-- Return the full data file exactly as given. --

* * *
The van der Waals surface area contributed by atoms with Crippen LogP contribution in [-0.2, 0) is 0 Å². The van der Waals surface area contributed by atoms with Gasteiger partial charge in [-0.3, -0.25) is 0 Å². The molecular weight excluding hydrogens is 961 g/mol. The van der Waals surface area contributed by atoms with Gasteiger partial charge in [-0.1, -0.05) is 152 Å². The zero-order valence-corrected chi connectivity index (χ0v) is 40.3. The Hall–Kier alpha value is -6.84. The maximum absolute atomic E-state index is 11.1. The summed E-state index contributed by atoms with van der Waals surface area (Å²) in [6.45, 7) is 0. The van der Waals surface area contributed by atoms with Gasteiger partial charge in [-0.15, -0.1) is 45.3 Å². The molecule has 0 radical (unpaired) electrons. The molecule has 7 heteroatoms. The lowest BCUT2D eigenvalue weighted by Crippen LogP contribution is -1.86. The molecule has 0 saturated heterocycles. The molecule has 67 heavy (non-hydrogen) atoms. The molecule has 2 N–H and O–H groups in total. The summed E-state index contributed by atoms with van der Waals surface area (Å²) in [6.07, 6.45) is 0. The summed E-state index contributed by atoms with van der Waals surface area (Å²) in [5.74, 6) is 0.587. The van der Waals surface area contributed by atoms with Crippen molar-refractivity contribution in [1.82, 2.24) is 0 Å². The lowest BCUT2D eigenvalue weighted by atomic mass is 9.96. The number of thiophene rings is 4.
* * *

The van der Waals surface area contributed by atoms with Crippen LogP contribution in [-0.2, 0) is 0 Å². The van der Waals surface area contributed by atoms with Gasteiger partial charge in [-0.3, -0.25) is 0 Å². The molecular weight excluding hydrogens is 961 g/mol. The van der Waals surface area contributed by atoms with Gasteiger partial charge in [-0.1, -0.05) is 152 Å². The zero-order valence-corrected chi connectivity index (χ0v) is 40.3. The Hall–Kier alpha value is -6.84. The maximum absolute atomic E-state index is 11.1. The summed E-state index contributed by atoms with van der Waals surface area (Å²) in [6.45, 7) is 0. The van der Waals surface area contributed by atoms with Gasteiger partial charge in [-0.15, -0.1) is 45.3 Å². The molecule has 0 radical (unpaired) electrons. The molecule has 7 heteroatoms. The lowest BCUT2D eigenvalue weighted by Crippen LogP contribution is -1.86. The molecule has 0 saturated heterocycles. The molecule has 67 heavy (non-hydrogen) atoms. The molecule has 2 N–H and O–H groups in total. The summed E-state index contributed by atoms with van der Waals surface area (Å²) in [6.07, 6.45) is 0. The summed E-state index contributed by atoms with van der Waals surface area (Å²) in [5.74, 6) is 0.587. The van der Waals surface area contributed by atoms with Crippen molar-refractivity contribution in [1.82, 2.24) is 0 Å². The lowest BCUT2D eigenvalue weighted by atomic mass is 9.96. The number of thiophene rings is 4.